In addition, even if you have a recruiter or multiple recruiters who you trust and don’t think are low balling you, it’s still in your best interest to work with multiple in order to compare offers. Sometimes, what one company can pay for a job is going to be higher or lower than another company based on the company’s margins and operating costs, and this may be completely outside of the recruiter’s control. So, even if the recruiter is honestly giving you their best offer up front, you put yourself in a better position to receive the highest pay by comparing offers across multiple companies.

Understanding When You Have the Power in a Negotiation

Negotiating from a position of power is vital. Even more vital though is being able to understand when you’re in a position of power and when you aren’t. In any negotiation, the individual with the most power is the one that is in a position to able to “take it or leave it.”

For this reason, one of the biggest things that gives you power in negotiation as a travel therapist is having multiple different offers either from different facilities, or from different companies for the same contract. If you have three offers from three different facilities that would all work for you, then you have a lot of power to push for higher pay from all of them and then simply go with the one that is able to pay the most. If you have offers from two different facilities, one of which pays less but is a better fit for you clinically and the other that pays more but is less ideal clinically but still reasonable, then that is the perfect position to leverage the higher offer from the less desirable clinic to increase the offer at the clinic you really want to go to.

Telling your recruiter something along the lines of, “I’d love to take this job and it sounds perfect for me, but I have another offer that is paying higher. If you can find a way to match that offer then I’ll take it, otherwise I’ll just go with the other offer” is perfectly reasonable and a great negotiation tactic. The issue here is that you have to actually be willing to walk away or take the lower offer if the recruiter truly isn’t able to match the higher offer either because they can’t decrease their margin any lower or the facility won’t increase the bill rate. “Take it or leave it.” We’ve personally used this tactic several times in the past to negotiate a much higher pay package on contracts.

One thing to mention is that lying to one of your recruiters about having another offer in a negotiation is not something that we advise, for a couple of reasons. First, having a good relationship with your recruiters is very important and you should treat them the way that you want to be treated. You wouldn’t want them to lie and take advantage of you, so you shouldn’t do that to them either. Second, if you lie about having another offer to try to increase pay, then it’s very possible that the facility could just go with a different candidate if your recruiter tries to ask for a higher pay rate, and then you lose out on that job without having a back up plan.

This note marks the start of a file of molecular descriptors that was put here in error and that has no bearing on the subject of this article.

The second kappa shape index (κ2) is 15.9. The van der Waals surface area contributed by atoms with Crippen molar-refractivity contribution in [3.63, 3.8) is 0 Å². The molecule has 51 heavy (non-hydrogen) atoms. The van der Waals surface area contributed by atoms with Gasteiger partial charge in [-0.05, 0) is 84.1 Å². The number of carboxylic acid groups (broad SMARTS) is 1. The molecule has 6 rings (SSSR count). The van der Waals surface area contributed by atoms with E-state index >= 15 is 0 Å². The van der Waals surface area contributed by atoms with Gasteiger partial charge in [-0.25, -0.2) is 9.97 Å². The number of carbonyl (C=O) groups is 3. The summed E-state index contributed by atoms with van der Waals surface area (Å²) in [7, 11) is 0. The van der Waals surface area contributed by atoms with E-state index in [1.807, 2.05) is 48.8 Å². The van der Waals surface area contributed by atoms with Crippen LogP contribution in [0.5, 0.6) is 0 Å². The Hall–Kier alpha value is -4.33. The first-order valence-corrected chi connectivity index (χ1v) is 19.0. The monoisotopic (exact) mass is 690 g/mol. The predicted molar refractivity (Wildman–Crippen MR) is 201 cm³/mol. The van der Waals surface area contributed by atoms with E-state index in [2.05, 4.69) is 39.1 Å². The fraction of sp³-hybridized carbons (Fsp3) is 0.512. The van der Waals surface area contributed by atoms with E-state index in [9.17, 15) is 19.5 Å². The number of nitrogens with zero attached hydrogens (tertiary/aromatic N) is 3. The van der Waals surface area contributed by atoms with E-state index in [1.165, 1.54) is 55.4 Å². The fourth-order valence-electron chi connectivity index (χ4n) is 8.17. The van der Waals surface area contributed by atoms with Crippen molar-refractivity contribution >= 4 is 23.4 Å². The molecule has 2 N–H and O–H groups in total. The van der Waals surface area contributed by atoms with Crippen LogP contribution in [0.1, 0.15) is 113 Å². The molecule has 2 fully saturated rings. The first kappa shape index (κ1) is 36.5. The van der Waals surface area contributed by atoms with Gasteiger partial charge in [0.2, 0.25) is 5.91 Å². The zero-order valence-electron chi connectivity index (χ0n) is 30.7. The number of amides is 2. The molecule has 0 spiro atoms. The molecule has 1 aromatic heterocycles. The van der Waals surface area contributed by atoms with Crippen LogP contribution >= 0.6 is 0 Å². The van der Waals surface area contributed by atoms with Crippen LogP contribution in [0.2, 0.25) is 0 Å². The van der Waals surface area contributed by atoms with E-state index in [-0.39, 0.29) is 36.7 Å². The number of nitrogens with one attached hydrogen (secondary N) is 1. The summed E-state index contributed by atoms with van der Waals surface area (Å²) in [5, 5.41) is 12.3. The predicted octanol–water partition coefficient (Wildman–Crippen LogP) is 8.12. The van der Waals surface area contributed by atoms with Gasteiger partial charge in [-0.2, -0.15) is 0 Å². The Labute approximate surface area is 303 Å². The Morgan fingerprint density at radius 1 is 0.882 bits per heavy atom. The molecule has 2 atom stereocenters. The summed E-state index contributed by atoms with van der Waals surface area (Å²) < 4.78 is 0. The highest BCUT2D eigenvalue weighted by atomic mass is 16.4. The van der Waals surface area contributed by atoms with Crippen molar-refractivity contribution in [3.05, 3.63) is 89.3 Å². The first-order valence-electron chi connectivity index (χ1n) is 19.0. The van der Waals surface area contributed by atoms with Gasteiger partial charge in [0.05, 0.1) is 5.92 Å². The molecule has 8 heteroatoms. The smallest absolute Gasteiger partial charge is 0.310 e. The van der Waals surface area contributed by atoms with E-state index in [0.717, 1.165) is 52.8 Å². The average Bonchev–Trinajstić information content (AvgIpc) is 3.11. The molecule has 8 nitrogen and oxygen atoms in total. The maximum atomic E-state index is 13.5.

It’s also important to know that if you hear about the same job from two different recruiters, you can compare pay and choose to go with the one that has the higher offer, but you need to do this before being submitted for the job by one of the recruiters. You should never be submitted to the same job by two different recruiters. Being double submitted for a job can get you in trouble and often the facility will just throw out your application.

Supply and Demand

Another thing that gives you power in a negotiation is the supply and demand dynamics both of the travel therapy market in general at that time, as well as with that specific assignment. For example, let’s say that the travel therapy market is really tight like it was in 2020 during the height of COVID, and you’re specifically looking for an outpatient PT job in Virginia. If there’s only one outpatient PT travel job in the state, then you’ll be very limited in your ability to play hardball with negotiation on that job since if you don’t land it, it could be several weeks before another similar job pops up. If you don’t take it and have to wait around for something else, you’ll lose significantly more due to the opportunity cost of missing out on that job than you’d stand to gain from increasing the weekly rate slightly. On the other hand, if the supply and demand dynamics are in favor of the travel therapist and there are a plethora of jobs that fit your search criteria, then you can be much more aggressive in your negotiation, knowing that you’ll have other options if that one doesn’t work out.